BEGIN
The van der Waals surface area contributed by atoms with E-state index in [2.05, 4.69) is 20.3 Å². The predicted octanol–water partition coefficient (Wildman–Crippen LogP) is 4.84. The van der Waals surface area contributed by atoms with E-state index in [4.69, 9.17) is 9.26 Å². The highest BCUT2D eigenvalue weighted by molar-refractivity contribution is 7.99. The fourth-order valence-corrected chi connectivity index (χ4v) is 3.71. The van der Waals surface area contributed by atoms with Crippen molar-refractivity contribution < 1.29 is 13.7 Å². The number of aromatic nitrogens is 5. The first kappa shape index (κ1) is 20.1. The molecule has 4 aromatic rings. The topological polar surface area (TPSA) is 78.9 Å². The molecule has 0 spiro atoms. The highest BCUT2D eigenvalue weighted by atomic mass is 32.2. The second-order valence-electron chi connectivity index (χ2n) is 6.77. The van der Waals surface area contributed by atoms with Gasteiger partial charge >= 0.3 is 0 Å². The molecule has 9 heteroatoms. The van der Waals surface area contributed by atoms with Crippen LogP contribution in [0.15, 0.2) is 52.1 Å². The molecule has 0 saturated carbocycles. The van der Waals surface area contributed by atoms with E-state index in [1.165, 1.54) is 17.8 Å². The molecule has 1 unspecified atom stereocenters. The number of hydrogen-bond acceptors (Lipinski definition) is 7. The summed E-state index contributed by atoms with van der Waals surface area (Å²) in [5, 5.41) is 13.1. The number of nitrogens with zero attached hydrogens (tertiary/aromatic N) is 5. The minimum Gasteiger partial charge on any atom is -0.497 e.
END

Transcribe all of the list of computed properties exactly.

The van der Waals surface area contributed by atoms with E-state index in [2.05, 4.69) is 20.3 Å². The predicted octanol–water partition coefficient (Wildman–Crippen LogP) is 4.84. The van der Waals surface area contributed by atoms with E-state index in [4.69, 9.17) is 9.26 Å². The highest BCUT2D eigenvalue weighted by molar-refractivity contribution is 7.99. The fourth-order valence-corrected chi connectivity index (χ4v) is 3.71. The van der Waals surface area contributed by atoms with Crippen molar-refractivity contribution < 1.29 is 13.7 Å². The number of aromatic nitrogens is 5. The first kappa shape index (κ1) is 20.1. The molecule has 4 aromatic rings. The topological polar surface area (TPSA) is 78.9 Å². The molecule has 0 spiro atoms. The highest BCUT2D eigenvalue weighted by atomic mass is 32.2. The second-order valence-electron chi connectivity index (χ2n) is 6.77. The van der Waals surface area contributed by atoms with Gasteiger partial charge >= 0.3 is 0 Å². The molecule has 9 heteroatoms. The van der Waals surface area contributed by atoms with Crippen LogP contribution in [0.15, 0.2) is 52.1 Å². The molecule has 0 saturated carbocycles. The van der Waals surface area contributed by atoms with E-state index in [1.165, 1.54) is 17.8 Å². The molecule has 1 unspecified atom stereocenters. The number of hydrogen-bond acceptors (Lipinski definition) is 7. The summed E-state index contributed by atoms with van der Waals surface area (Å²) in [5, 5.41) is 13.1. The number of nitrogens with zero attached hydrogens (tertiary/aromatic N) is 5. The minimum Gasteiger partial charge on any atom is -0.497 e.